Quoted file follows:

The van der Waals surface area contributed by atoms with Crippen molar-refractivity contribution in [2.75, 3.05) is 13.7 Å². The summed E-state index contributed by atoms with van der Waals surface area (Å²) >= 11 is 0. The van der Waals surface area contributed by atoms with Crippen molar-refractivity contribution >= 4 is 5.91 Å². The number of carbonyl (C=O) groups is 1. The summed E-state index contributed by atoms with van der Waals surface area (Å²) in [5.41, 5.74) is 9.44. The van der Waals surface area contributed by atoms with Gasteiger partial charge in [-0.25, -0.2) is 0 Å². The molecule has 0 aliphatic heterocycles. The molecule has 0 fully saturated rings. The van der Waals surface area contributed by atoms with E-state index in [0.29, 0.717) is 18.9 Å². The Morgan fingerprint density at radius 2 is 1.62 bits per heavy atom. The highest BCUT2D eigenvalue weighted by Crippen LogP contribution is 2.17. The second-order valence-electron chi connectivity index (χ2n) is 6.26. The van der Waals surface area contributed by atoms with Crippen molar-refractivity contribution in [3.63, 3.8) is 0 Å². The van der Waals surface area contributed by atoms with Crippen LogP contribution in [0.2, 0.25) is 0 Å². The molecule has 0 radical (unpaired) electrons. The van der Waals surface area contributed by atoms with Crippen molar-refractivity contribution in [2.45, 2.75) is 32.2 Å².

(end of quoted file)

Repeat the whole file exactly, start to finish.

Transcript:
The van der Waals surface area contributed by atoms with Crippen molar-refractivity contribution in [2.75, 3.05) is 13.7 Å². The summed E-state index contributed by atoms with van der Waals surface area (Å²) >= 11 is 0. The van der Waals surface area contributed by atoms with Crippen molar-refractivity contribution >= 4 is 5.91 Å². The number of carbonyl (C=O) groups is 1. The summed E-state index contributed by atoms with van der Waals surface area (Å²) in [5.41, 5.74) is 9.44. The van der Waals surface area contributed by atoms with Gasteiger partial charge in [-0.25, -0.2) is 0 Å². The molecule has 0 aliphatic heterocycles. The molecule has 0 fully saturated rings. The van der Waals surface area contributed by atoms with E-state index in [0.29, 0.717) is 18.9 Å². The Morgan fingerprint density at radius 2 is 1.62 bits per heavy atom. The highest BCUT2D eigenvalue weighted by Crippen LogP contribution is 2.17. The second-order valence-electron chi connectivity index (χ2n) is 6.26. The van der Waals surface area contributed by atoms with Crippen molar-refractivity contribution in [3.63, 3.8) is 0 Å². The van der Waals surface area contributed by atoms with Crippen LogP contribution in [0.2, 0.25) is 0 Å². The molecule has 0 radical (unpaired) electrons. The van der Waals surface area contributed by atoms with Crippen molar-refractivity contribution in [2.45, 2.75) is 32.2 Å².